- Islamia College, Peshawar
It is one of the oldest institutions of Higher Education in Pakistan. Its historical roots are traced back to the Aligarh Movement. It provides higher learning in arts, languages, humanities, social sciences and modern sciences.
- Mahmood Ghaznavi Mosque, Swat
It is one of the oldest mosques in Pakistan. It was discovered by the Italian Archeological Mission in 1985. The mosque represents the splendid design of old Muslim Architecture.
- Manglawar Stupa, Swat
It was truly a holy place marked by a colossal rock image of Buddha.
- Amluk-Dara Stupa, Swat
It is a part of the Gandhara Civilization. The stupa is believed to be built in the 3rd Century. It was first discovered by a Hungarian-British archaeologist Sir Aurel Stein in 1926.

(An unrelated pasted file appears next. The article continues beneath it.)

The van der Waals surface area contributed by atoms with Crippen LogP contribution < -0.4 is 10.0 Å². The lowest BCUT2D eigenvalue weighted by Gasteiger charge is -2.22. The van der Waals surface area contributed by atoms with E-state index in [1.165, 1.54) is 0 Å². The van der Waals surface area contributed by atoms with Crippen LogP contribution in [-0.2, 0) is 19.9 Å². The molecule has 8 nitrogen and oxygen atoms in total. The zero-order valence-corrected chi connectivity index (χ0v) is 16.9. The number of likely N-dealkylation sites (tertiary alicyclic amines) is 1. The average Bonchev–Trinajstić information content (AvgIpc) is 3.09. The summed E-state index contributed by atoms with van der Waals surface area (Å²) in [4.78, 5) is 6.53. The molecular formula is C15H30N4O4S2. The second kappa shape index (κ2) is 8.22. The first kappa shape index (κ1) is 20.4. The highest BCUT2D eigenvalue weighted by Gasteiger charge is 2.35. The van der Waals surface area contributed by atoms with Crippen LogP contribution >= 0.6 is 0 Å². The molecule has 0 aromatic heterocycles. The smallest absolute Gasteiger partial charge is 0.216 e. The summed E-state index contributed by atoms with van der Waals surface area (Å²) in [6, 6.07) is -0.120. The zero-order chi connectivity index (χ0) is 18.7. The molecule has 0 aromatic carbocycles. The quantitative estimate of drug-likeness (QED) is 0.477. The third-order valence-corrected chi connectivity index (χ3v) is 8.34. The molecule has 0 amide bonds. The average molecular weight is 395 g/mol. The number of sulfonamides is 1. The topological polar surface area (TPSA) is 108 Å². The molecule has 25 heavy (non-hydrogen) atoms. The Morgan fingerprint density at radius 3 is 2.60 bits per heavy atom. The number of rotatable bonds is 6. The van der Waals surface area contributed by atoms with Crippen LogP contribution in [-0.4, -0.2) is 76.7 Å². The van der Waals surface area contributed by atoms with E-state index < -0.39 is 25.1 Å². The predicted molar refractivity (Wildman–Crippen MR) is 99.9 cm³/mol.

- Shahi Mosque, Chitral
The mosque was built on the orders of Shuja ul-Mulk in 1924. It is the oldest mosque in Chitral.
- Chitral Fort
The Fort is situated on the Bank of the Chitral River. It was built in 1774 during the reign of Shah Katur ll.
- The Fort of Nawab Shah Jahan, Dir
It is a historical fort located in the district Dir.
- Handyside Fort, Kohat
The fort was built by the British Indian Army in the British colonial era. The fort is named after the Frontier Constabulary combatant, Eric Charles Handyside, who was killed fighting the rebels in 1926.
- Mirpur Mound, Haripur
Mirpur Mound is an archaeological site located in Haripur District.
CULTURAL SITES IN GILGIT-BALTISTAN: Cultural and heritage sites in Pakistan
- Chaqchan Mosque, Khaplu
- Khaplu Palace, Khaplu
It was built in the mid 19th Century. It served as the Royal Residence for the Raja of Khaplu